“You may go; your son will live.”
The man believed what Jesus said to him and left
.
John 4:50

It’s taken me a lifetime to imitate the man about whom John wrote the words above. I’m sorry to admit that I succeed only some of the time. This man was a royal official, likely quite used to having his every need met without question. At the time, the man’s child lay dying. He’d likely tapped every resource at his disposal to find a cure. Still, in spite of his position, he could do nothing to save his son. In desperation, the man turned to Jesus for help. Something he’d heard convinced him to do so. When Jesus instructed him to go home because his son was recovering, the man believed Jesus and went home. He was not disappointed.

I can’t be sure of what this royal official learned about Jesus before he approached him for help. However, I’m quite certain that he knew only the tiniest fraction of what we’ve learned in the two millenniums since. Still, in the face of two thousand-plus years of proof of God’s love for us in more than a billion lifetimes, there are times when I doubt.

The better news is that, when I come to my senses, I understand and I’m at peace. Though the man who sought Jesus’ help expected results, I most often expect only a sympathetic ear. Knowing that God understands my troubles makes them manageable. Knowing that God understands my troubles gives me the courage to carry on.

Compassionate God, help us to simply believe and be on our way.

©2019 Mary Penich – All Rights Reserved

Live with Faith, Hope and God’s Love!

This week, I’ll celebrate my parents’ seventy-seventh wedding anniversary. While my mom and dad will observe this special day in a place far better than our troubled world, I’ll reminisce over old photos and poignant memories. I’m tempted to long for the simpler times my parents seemed to enjoy, but I cannot. Life was no easier for them than it is for us these days. Though the details of our circumstances differ, similar pain has punctuated human history since our beginning. One of the treasures my mom left is an album in which she mounted the bridal shower and wedding cards she and my dad received. These treasures get to the heart of everything of importance to us as we journey through this life and beyond. I’m certain they inspired my parents’ efforts in this regard…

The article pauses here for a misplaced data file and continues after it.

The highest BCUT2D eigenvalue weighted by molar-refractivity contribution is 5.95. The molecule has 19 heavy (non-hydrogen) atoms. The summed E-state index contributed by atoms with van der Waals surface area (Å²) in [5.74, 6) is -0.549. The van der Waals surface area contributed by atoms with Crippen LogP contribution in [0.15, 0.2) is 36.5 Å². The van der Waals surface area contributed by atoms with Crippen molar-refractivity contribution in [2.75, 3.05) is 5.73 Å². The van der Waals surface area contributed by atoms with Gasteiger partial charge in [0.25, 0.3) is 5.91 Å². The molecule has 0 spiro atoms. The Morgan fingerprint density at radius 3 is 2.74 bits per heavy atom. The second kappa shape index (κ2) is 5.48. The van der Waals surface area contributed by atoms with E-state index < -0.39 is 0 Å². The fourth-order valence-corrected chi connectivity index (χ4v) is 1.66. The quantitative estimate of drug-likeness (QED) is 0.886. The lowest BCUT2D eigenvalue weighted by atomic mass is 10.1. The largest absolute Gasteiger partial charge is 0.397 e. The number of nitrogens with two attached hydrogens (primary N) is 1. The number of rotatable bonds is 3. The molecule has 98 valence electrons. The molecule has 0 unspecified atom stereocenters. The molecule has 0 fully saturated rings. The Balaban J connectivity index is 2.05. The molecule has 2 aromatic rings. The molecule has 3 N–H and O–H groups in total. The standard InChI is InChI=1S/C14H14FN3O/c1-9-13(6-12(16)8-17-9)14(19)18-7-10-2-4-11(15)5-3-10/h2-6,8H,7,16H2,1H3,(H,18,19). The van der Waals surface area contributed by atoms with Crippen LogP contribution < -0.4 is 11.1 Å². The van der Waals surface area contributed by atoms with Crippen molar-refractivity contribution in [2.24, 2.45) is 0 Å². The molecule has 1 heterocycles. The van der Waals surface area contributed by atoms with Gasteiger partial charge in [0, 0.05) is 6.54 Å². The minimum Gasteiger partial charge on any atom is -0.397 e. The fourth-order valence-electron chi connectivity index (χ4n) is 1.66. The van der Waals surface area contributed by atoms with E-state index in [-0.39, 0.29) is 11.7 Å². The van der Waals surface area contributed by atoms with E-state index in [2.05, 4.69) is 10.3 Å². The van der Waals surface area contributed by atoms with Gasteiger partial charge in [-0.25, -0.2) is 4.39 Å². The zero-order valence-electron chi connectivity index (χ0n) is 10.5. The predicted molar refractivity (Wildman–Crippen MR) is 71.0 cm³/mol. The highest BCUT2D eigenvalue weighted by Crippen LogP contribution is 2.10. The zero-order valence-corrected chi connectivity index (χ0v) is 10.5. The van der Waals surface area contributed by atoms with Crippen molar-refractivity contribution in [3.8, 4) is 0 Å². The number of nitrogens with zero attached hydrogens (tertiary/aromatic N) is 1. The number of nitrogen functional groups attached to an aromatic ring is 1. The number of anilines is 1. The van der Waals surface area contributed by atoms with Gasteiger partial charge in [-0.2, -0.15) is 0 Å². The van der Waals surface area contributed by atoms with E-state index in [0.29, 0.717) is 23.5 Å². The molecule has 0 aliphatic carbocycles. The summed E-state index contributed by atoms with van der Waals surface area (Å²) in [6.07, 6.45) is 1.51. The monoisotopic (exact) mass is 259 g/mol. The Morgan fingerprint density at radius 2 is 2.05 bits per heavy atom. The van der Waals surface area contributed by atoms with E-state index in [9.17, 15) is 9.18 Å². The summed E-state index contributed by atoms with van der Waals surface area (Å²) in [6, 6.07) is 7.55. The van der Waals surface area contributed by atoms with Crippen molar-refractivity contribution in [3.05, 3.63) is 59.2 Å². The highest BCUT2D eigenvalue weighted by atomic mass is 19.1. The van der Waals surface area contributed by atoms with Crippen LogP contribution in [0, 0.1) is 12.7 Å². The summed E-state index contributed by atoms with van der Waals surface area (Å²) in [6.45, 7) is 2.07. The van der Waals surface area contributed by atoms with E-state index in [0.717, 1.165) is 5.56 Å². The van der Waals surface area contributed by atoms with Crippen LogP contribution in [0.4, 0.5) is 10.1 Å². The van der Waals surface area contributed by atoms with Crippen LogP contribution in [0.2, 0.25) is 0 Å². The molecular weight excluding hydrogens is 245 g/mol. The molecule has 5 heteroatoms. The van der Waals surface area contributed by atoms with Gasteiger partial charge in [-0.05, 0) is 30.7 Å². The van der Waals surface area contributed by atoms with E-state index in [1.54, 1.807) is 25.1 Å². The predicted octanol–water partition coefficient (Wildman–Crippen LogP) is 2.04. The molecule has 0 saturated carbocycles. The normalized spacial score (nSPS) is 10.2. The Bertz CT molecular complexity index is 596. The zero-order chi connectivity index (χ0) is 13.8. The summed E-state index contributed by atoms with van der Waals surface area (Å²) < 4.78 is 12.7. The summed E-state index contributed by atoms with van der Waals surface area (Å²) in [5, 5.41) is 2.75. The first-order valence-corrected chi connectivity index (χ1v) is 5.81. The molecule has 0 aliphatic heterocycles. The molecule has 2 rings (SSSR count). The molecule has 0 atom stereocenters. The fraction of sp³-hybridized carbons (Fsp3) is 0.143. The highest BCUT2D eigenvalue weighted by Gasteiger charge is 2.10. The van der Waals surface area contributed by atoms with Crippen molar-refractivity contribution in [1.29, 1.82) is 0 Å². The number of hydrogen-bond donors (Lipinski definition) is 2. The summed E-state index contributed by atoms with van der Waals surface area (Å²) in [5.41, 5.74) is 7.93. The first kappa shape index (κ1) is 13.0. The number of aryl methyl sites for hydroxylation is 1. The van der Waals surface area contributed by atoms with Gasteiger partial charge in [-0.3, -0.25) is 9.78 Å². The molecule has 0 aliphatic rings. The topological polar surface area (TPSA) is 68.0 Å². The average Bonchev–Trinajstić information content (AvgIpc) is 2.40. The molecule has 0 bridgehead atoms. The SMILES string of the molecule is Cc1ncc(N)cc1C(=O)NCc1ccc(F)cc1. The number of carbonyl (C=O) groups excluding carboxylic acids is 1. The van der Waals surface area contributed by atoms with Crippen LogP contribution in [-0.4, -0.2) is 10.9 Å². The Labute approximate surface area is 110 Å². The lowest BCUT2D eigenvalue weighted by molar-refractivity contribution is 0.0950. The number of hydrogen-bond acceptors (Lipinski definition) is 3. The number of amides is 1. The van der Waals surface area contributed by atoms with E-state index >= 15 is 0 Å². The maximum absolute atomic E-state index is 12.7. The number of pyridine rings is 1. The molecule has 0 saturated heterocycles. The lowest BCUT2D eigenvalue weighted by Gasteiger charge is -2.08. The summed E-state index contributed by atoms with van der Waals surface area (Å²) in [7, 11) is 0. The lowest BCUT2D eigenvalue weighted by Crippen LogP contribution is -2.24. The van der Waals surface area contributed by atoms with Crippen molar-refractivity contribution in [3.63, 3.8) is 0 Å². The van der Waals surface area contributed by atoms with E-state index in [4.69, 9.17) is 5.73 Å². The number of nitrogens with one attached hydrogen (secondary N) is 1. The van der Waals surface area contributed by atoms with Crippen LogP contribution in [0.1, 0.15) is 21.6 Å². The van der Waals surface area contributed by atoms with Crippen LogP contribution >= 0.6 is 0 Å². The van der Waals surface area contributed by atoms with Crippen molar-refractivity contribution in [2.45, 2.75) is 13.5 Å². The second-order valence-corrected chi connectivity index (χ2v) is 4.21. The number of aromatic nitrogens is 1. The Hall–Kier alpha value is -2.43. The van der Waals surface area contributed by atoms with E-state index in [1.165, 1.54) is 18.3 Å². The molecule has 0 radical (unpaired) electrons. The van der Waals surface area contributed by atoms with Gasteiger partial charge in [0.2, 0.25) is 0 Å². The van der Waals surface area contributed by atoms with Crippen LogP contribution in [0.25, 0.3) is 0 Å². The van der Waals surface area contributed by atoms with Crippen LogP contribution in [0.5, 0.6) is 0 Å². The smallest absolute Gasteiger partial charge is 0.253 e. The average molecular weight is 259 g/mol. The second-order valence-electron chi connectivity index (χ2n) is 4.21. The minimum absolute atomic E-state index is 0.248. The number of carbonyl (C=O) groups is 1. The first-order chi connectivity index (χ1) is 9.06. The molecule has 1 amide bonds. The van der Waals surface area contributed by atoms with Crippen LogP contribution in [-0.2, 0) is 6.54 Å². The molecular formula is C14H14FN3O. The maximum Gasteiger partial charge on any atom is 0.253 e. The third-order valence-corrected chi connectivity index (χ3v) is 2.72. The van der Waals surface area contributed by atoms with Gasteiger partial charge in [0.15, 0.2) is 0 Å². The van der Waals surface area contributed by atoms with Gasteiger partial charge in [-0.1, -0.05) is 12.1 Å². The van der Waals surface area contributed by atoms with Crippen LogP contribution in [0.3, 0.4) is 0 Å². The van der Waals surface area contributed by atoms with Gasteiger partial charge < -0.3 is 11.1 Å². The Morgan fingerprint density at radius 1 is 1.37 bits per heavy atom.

I opened my mom’s album and considered each page of cards. These tiny treasures measure no more than three inches or four inches in height and width. Still, in spite of their diminutive size, they carry grand wishes. The personal notes added to manufactured verses speak eloquently of each sender’s love for my future parents. The various signatures elicited images of family members and friends from long ago. As I thumbed through the yellowed pages, one letter-sized paper stood out. I wondered who might have sent this particular greeting. As I read, I discovered perhaps the most touching message of them all. It was written by the president of the company for which my mom worked. Here is what that extremely wise man had to say: “Dear Rita: I am happy to learn that you are to be married on Saturday and want to extend my best wishes to you and your husband. May your wedded life be full of joy and happiness. Do not let the present gloomy world conditions put a damper on your hopes and ambitions. Marriage is a wonderful venture in life and I know it is going to mean much happiness to you both in the years to come. With kindest regards, I remain… W. R. Barker”